My beautiful perspective on sound was contradicted when I attended a session at the United Nations on “anthropogenic underwater noise” that discussed how the excessive production of harmful sound under water can kill the marine species and severely affect the global ecosystem. While the sonorous sound fills life with colors, the harsh and callous noise turns out to be life-threatening.

In fact, the rapid proliferation of globalization, urbanization and industrialization has challenged the process of maintaining balance between the nature and the nurture. The natural resources are carelessly exploited for the sake of materialistic prosperity. Buildings and industries replace the trees and greenery, dust and smoke substitute fresh air and pristine nature and insinuating noise supersedes the melody of life causing a great threat to health and environment.

The World Health Organization (WHO) describes noise as a principal environmental nuisance in industrial nations. Noise as a stressor affects people in various ways relating to hearing impairment, nervous system, psyche, communication, sleep and performance, even causing cardiovascular diseases resulting as hypertension and others.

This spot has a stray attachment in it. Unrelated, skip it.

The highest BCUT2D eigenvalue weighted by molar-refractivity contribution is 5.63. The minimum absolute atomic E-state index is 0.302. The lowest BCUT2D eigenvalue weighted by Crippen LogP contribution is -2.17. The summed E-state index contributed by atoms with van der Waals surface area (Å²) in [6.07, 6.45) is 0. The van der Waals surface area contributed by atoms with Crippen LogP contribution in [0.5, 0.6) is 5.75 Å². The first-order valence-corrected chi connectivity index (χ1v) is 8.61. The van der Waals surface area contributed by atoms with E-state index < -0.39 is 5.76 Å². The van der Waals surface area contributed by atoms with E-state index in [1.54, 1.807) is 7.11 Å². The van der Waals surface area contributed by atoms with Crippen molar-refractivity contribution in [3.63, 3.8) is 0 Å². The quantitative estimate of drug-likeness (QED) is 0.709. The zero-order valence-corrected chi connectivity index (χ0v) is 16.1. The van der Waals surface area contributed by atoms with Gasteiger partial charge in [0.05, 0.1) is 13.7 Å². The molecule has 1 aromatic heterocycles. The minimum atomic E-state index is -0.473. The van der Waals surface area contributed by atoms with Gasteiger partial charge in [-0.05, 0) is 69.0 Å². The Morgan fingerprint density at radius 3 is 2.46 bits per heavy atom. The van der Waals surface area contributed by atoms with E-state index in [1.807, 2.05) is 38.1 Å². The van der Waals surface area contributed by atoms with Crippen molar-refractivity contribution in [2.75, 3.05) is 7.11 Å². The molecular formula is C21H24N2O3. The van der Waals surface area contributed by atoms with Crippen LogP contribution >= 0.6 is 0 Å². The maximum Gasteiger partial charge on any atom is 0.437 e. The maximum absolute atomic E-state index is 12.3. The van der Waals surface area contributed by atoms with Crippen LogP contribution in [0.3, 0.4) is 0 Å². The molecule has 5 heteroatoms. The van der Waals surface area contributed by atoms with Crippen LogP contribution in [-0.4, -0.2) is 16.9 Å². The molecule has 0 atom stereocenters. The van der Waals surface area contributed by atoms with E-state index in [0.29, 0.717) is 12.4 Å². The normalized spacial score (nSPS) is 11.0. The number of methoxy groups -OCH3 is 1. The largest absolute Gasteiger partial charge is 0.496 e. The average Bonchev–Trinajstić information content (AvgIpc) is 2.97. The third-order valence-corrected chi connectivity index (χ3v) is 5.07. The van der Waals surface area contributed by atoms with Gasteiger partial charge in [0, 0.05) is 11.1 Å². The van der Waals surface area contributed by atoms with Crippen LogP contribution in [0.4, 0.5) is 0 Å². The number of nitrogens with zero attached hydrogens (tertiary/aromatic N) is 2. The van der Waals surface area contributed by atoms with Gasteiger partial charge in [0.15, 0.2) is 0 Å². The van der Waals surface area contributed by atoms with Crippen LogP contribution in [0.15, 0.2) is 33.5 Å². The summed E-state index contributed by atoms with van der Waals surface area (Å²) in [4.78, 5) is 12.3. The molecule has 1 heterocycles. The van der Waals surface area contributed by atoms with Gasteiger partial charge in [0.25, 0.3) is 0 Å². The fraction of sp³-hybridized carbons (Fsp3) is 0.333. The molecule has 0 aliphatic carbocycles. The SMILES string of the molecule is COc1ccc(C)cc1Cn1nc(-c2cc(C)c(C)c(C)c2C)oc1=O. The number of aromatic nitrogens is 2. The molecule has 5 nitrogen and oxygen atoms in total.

I was particularly taken aback by anthropogenic underwater noise that can take life of marine species. The AUN is intentional or unintentional noise in oceans and seas produced by various sources such as shipping, seismic surveys, air guns, explosions, industrial activities, sonar, military testing, drilling and dredging, navigation, scientific research, energy exploration and maritime security. 

Not all sorts of sound introduced into the ocean environment by humans have deleterious effects on marine life. But the anthropogenic noise affects specific marine species including fish and migratory species as well as marine ecosystems by negatively changing species’ behavior and migratory routes, disrupting communication, displacing animals from feeding and breeding grounds, and also possibly causing stress, injury and death. The increasing number of shipping, sonar and air guns causes deficiency in communication, ultimately affecting mating and breeding of marine species. An example of noise as stressor killing whales can be proved through the fact that only 400 North Atlantic right whales exist now in the world. This decreasing number is due to the noise caused by shipping and other human activities in the ocean.